FoodWorks Class 27: Uplifting Local Communities
At the Maryland Food Bank, we have many programs that provide food to those in need, but our FoodWorks culinary training program is the only one that allows us to work one-on-one with individuals, offering them education and employment opportunities to improve their lives and positively impact their communities. On Friday, April 20, we gathered to wish the 27th graduating class of FoodWorks farewell as they enter careers in the culinary world.
The graduates of FoodWorks Class 27 are leaving the doors of the Maryland Food Bank’s Charles T. Bauer Community Kitchen prepared to take on the culinary world, but for many of these students, getting to this point was an uphill battle.
“I got into some trouble as a child. I made some bad decisions hanging with the wrong people. I started selling drugs,” Passion M. said. “That’s what I did for a long time. I just got tired of living like that. That’s not the way I wanted to live my life. I had to do something different.”
Although Passion, 39, suffered hardships, she persevered and cleaned up her life — but it was hard to find a job that stuck.
“I was job hopping. Working with one temp agency to the next temp agency. Anywhere that would hire me, I would do it,” Passion explained.
But Passion always had an affinity for cooking, so when she learned about the FoodWorks culinary training program through family members, she didn’t hesitate to apply.
During the 12-week program, Passion not only learned culinary skills and received her ServSafe® certification, but she also experienced personal growth.
“I’ve learned how to better communicate with people,” Passion said. “I have more self-respect. I’m more structured. I’m doing a lot better overall.”
What’s more, Passion wants to use her skills to help others. “I hope to get a job working in a kitchen with kids or the elderly. I just want to help people,” she said.
Getting Back on Track
Like Passion, Keandre W., 23, went through his own trials and tribulations growing up.
Although Keandre grew up in an underserved community, he set his sights high and worked hard for a brighter future.
“Up until the 10th grade, I was on the honor roll. I loved to learn. But that same year, I lost one of my closest friends,” Keandre said. “He was in the 12th grade, and he had a scholarship to Bowie State University, but then he was killed in the streets. It kind of threw me off.”
When Keandre began to get his life back together and started applying to colleges, his plans were once again derailed due to a tragedy outside of his control: his grandmother committed suicide.
With FoodWorks, Keandre finally had the opportunity to get back on track and pursue his passion.
“I did this program to get where I really wanted to be in life. I’ve dreamt of being in a culinary program since I was a kid,” Keandre said.
Giving Back to the Community
Keandre, along with the rest of FoodWorks Class 27, produced around 23,500 meals for food-insecure families in Maryland during the 12-week program.
“Their hard work and expertise preserved hundreds of thousands of pounds worth of fresh fruits, vegetables, and proteins, which were incorporated into healthy meals and distributed to families across the state,” explained Tim Regan, vice president of programs and network relations at the Maryland Food Bank.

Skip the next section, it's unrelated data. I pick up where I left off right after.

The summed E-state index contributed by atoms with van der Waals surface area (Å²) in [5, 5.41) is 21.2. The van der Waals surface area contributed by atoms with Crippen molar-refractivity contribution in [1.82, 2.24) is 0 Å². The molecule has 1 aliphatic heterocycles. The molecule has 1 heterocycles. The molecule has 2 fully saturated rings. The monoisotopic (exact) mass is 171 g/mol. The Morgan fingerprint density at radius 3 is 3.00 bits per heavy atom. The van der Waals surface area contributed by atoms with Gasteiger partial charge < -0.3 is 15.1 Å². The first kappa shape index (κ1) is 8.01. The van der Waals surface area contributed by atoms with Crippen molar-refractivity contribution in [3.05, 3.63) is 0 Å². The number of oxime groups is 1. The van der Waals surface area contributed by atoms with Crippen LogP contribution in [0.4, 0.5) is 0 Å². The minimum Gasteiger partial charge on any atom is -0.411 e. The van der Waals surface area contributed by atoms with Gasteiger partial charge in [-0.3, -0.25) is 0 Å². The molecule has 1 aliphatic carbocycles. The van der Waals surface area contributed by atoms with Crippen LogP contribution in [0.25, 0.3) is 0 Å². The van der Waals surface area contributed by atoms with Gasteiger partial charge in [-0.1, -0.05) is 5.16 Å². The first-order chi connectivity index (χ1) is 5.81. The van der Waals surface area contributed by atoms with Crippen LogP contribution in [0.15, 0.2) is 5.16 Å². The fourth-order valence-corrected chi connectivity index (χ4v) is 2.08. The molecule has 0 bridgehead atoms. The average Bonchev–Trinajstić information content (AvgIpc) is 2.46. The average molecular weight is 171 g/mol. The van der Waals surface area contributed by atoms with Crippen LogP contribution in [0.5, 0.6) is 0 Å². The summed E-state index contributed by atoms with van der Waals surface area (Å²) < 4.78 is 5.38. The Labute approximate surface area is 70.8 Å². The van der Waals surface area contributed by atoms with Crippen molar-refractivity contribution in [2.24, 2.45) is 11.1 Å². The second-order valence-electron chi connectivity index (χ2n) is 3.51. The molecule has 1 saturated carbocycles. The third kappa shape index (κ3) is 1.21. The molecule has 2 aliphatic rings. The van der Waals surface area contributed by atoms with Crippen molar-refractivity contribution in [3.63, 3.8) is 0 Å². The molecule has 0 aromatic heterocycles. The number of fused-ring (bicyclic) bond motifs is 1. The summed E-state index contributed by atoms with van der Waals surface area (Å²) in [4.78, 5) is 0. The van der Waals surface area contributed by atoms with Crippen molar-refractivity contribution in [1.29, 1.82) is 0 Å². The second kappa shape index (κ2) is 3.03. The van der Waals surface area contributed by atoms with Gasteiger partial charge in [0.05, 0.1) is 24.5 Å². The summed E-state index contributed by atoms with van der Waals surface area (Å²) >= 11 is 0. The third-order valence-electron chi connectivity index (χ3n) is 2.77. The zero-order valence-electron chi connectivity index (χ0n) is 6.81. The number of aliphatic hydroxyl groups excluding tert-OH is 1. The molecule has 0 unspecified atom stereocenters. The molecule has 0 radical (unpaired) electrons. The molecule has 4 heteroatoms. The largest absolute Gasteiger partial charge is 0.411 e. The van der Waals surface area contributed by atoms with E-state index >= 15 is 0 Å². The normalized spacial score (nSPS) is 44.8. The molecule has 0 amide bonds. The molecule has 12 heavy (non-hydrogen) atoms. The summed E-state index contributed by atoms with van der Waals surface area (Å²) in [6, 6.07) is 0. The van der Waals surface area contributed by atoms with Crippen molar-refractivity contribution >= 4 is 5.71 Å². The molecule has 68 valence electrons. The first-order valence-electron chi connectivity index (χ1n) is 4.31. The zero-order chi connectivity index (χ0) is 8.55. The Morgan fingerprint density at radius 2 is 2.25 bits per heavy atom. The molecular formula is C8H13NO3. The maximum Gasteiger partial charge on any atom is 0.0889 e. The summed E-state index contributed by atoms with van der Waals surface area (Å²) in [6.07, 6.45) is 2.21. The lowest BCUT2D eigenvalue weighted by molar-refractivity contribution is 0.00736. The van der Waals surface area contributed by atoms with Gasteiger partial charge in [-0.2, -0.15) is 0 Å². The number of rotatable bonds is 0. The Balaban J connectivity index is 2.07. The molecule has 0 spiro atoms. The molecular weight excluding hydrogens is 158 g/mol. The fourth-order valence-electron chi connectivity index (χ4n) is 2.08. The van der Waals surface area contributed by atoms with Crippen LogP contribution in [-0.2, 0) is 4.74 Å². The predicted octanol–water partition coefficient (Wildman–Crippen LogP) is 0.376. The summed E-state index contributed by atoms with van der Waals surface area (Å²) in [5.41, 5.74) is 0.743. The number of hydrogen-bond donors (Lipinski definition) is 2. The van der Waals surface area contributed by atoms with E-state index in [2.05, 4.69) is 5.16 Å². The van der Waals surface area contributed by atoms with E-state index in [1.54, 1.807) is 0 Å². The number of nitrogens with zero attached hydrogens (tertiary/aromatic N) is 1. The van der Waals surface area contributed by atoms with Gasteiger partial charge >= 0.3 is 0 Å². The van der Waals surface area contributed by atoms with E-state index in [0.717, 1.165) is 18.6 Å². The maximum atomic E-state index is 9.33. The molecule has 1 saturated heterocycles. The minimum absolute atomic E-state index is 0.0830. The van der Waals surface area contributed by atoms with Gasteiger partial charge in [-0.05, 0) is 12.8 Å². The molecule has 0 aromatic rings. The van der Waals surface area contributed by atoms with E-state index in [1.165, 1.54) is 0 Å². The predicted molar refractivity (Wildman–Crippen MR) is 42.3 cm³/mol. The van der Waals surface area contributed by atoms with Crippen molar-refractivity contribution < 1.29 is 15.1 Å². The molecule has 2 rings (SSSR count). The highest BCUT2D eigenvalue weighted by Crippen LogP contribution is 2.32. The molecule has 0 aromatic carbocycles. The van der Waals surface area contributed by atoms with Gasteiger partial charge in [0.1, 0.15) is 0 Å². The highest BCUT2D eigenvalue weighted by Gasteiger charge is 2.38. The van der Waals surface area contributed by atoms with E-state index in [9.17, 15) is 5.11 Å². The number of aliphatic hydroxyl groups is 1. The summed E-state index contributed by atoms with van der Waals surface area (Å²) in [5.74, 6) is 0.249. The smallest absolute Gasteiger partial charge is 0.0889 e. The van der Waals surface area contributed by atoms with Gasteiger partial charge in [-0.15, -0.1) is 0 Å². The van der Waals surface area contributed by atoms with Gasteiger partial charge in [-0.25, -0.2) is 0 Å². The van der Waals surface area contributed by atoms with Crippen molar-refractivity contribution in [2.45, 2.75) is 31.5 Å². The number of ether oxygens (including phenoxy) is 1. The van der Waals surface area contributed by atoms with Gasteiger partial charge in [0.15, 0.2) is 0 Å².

This feat alone has made a tremendous impact on food-insecure communities; however, Keandre hopes to continue giving back to vulnerable populations.
“One of my dreams for the future is to own a restaurant, and one day a month, I want to only serve homeless people,” Keandre said. “I want them to have a fine-dining experience as if they were paying for the meal. I want to wait on them like people, and treat them like people. Because they really don’t get treated like people in society.”
Keandre’s desire to help people was inspired not only by the FoodWorks mission to uplift food-insecure communities, but his own history with hunger.
“I’ve gone nights without eating. I know how it feels. So to know that I’m helping those people who are in that position, it’s amazing.”
Achieving Success in the Face of Adversity
As the graduates looked on during Friday’s graduation ceremony, Rehan Khan, chef and founder of Umami Bistro in Catonsville, took to the podium to describe his own difficult and unlikely journey into the culinary world.
“I was born in Pakistan and came here when I was 16. Both of my parents passed away in car accidents,” said Khan.
Despite the difficulties he faced, Khan managed to attend college and landed a job in pharmaceutical management. But his heart lay in the kitchen. With encouragement from his friends, Khan broke away from the pharmaceutical industry and opened up his restaurant after a culinary internship.
“I believe when we go through a hard time in life, it’s for our own good,” said Khan. “It’s better for us to take one day at a time; one hour at a time.”
After Khan left the podium, Chef Emmanuel “Manny” Robinson, the food bank’s executive chef and director of food service & education, made one last request to FoodWorks Class 27 during the graduation ceremony: “Please take these lessons and the great work that you’ve done for the community and continue to give back. ”
FoodWorks Class 27 graduates are planning on doing exactly that.
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